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Many companies say they value team collaboration, but how many of them try to implement teamwork throughout the day? It can be difficult to know how much teamwork works, and whether or not a particular method is effective. For all those managers who have given up on trying to force productive collaboration, here are some ideas you can use to easily work teamwork into your week.

Strategy Sessions

Whether you work for a sales company or a marketing firm, there is always strategy involved in a position. It could be as simple as finding a way to approach clients about a difficult subject, or it could be strategy about a creative project. Either way, scheduling a strategy session is a great way to share knowledge between your staff. This is particularly helpful if your team is spread around the office and doesn’t have time to work together often. The best part is a strategy session takes minimal setup; all I would suggest is setting a theme or topic and letting your staff go from there.

Joint Projects

There are quite a few fields that require a company to take on huge projects, which often consist of more work than one person can handle. When you get these projects, it’s the perfect time to encourage close collaboration between your team members. If the components of the project are to be completed solo, you can suggest a weekly or bi-weekly meeting where each team member talks about their progress on the project. This can also be vital if one employee is the point-person for the client. Beyond that, you can also see if there are any strategic ways to pair employees who could learn something from one another. This works well if there is one large component that each member needs to collaborate on.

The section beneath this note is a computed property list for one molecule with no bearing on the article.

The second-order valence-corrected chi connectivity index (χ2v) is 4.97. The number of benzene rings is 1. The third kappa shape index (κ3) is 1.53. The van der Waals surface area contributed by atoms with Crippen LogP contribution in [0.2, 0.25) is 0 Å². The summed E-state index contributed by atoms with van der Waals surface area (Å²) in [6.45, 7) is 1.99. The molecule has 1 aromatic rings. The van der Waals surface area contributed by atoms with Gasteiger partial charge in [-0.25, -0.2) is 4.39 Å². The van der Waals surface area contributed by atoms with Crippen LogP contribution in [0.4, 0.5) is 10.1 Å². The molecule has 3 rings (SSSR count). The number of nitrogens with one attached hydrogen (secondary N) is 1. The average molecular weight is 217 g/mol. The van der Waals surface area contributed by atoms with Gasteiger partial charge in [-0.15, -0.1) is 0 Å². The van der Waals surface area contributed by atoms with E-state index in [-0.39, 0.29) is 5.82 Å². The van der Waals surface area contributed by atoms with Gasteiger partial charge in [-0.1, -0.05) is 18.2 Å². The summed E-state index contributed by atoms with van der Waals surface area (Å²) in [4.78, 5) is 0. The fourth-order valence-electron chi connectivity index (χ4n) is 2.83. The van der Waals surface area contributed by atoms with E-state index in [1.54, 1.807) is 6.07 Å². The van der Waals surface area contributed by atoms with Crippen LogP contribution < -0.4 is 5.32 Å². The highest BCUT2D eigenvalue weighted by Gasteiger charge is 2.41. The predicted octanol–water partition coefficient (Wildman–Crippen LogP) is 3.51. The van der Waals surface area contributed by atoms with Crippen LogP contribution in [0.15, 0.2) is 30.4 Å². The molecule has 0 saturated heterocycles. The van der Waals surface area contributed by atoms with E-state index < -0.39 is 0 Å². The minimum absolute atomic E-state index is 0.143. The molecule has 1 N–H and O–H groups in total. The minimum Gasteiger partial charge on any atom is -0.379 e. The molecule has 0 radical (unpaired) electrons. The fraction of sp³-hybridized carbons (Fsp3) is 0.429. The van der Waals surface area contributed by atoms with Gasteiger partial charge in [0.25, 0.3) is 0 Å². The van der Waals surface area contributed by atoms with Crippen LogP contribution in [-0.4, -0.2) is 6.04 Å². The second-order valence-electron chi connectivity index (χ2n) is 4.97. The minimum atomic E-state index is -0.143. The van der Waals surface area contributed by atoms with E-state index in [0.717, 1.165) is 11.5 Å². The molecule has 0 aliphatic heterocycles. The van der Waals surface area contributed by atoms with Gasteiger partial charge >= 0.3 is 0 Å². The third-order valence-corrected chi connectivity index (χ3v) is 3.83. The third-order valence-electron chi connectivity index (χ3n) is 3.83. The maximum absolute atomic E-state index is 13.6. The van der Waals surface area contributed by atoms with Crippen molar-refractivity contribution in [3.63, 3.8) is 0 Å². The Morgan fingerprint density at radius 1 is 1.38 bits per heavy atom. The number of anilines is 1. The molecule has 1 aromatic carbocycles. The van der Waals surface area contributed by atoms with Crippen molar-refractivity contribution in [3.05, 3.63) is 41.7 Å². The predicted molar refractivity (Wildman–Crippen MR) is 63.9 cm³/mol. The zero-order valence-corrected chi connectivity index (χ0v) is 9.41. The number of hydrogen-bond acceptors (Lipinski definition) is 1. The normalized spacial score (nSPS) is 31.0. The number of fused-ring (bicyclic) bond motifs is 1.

Mentors have become popular over the past few years, as people are recognizing the value of peer-to-peer knowledge. This provides a great opportunity to employers who are looking to give more responsibility to expert employees, while also giving newer employees someone to look up to. Mentorships shouldn’t happen while employees are in training or first on their own, but rather, once an employee seems to plateau. At this point, you should ask the best employees if they would like to be a mentor. Once you find a good match, set them up, provide a few places to start, and let the learning begin.

Not every company thrives on team collaboration, but it can be a useful change of pace anywhere. Collaborating provides a great way for employees to share knowledge, as well as come up with unique solutions to everyday problems. This week, think of a few ways you can implement collaboration into your workplace.